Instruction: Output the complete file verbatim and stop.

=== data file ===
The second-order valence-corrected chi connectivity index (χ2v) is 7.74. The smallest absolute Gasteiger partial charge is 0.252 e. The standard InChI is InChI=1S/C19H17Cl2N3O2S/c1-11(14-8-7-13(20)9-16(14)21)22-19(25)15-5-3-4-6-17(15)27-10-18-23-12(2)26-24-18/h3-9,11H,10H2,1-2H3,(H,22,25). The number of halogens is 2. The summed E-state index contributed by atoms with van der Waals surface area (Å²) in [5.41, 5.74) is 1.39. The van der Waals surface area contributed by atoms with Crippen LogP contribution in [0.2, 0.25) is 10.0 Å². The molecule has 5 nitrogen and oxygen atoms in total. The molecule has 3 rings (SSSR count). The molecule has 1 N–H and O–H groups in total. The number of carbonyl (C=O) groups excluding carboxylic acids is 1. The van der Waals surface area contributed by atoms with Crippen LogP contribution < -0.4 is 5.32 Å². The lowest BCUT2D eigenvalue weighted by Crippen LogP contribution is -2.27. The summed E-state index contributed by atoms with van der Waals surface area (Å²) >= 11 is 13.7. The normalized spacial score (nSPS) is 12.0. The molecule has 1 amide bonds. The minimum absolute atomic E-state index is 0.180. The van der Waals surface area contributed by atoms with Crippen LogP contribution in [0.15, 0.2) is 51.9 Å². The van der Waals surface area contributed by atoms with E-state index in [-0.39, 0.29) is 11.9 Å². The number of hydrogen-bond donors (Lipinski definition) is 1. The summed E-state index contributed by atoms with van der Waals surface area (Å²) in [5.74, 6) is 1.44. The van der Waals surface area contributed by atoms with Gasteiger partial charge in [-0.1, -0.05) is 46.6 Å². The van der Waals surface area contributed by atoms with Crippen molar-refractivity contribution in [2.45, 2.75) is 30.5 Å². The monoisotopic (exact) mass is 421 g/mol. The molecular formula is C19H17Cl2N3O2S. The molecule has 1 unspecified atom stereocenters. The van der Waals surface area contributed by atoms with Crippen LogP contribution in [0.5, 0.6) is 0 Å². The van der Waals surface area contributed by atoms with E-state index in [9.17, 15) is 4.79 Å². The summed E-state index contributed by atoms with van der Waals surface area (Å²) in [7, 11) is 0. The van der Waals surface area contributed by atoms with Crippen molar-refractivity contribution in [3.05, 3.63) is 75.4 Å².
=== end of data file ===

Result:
The second-order valence-corrected chi connectivity index (χ2v) is 7.74. The smallest absolute Gasteiger partial charge is 0.252 e. The standard InChI is InChI=1S/C19H17Cl2N3O2S/c1-11(14-8-7-13(20)9-16(14)21)22-19(25)15-5-3-4-6-17(15)27-10-18-23-12(2)26-24-18/h3-9,11H,10H2,1-2H3,(H,22,25). The number of halogens is 2. The summed E-state index contributed by atoms with van der Waals surface area (Å²) in [5.41, 5.74) is 1.39. The van der Waals surface area contributed by atoms with Crippen LogP contribution in [0.2, 0.25) is 10.0 Å². The molecule has 5 nitrogen and oxygen atoms in total. The molecule has 3 rings (SSSR count). The molecule has 1 N–H and O–H groups in total. The number of carbonyl (C=O) groups excluding carboxylic acids is 1. The van der Waals surface area contributed by atoms with Crippen LogP contribution < -0.4 is 5.32 Å². The lowest BCUT2D eigenvalue weighted by Crippen LogP contribution is -2.27. The summed E-state index contributed by atoms with van der Waals surface area (Å²) >= 11 is 13.7. The normalized spacial score (nSPS) is 12.0. The molecule has 1 amide bonds. The minimum absolute atomic E-state index is 0.180. The van der Waals surface area contributed by atoms with Crippen LogP contribution in [0.15, 0.2) is 51.9 Å². The van der Waals surface area contributed by atoms with E-state index in [-0.39, 0.29) is 11.9 Å². The number of hydrogen-bond donors (Lipinski definition) is 1. The summed E-state index contributed by atoms with van der Waals surface area (Å²) in [5.74, 6) is 1.44. The van der Waals surface area contributed by atoms with Gasteiger partial charge in [-0.1, -0.05) is 46.6 Å². The van der Waals surface area contributed by atoms with Crippen molar-refractivity contribution in [2.45, 2.75) is 30.5 Å². The monoisotopic (exact) mass is 421 g/mol. The molecular formula is C19H17Cl2N3O2S. The molecule has 1 unspecified atom stereocenters. The van der Waals surface area contributed by atoms with Crippen LogP contribution in [0.5, 0.6) is 0 Å². The van der Waals surface area contributed by atoms with E-state index in [9.17, 15) is 4.79 Å². The summed E-state index contributed by atoms with van der Waals surface area (Å²) in [7, 11) is 0. The van der Waals surface area contributed by atoms with Crippen molar-refractivity contribution in [3.05, 3.63) is 75.4 Å².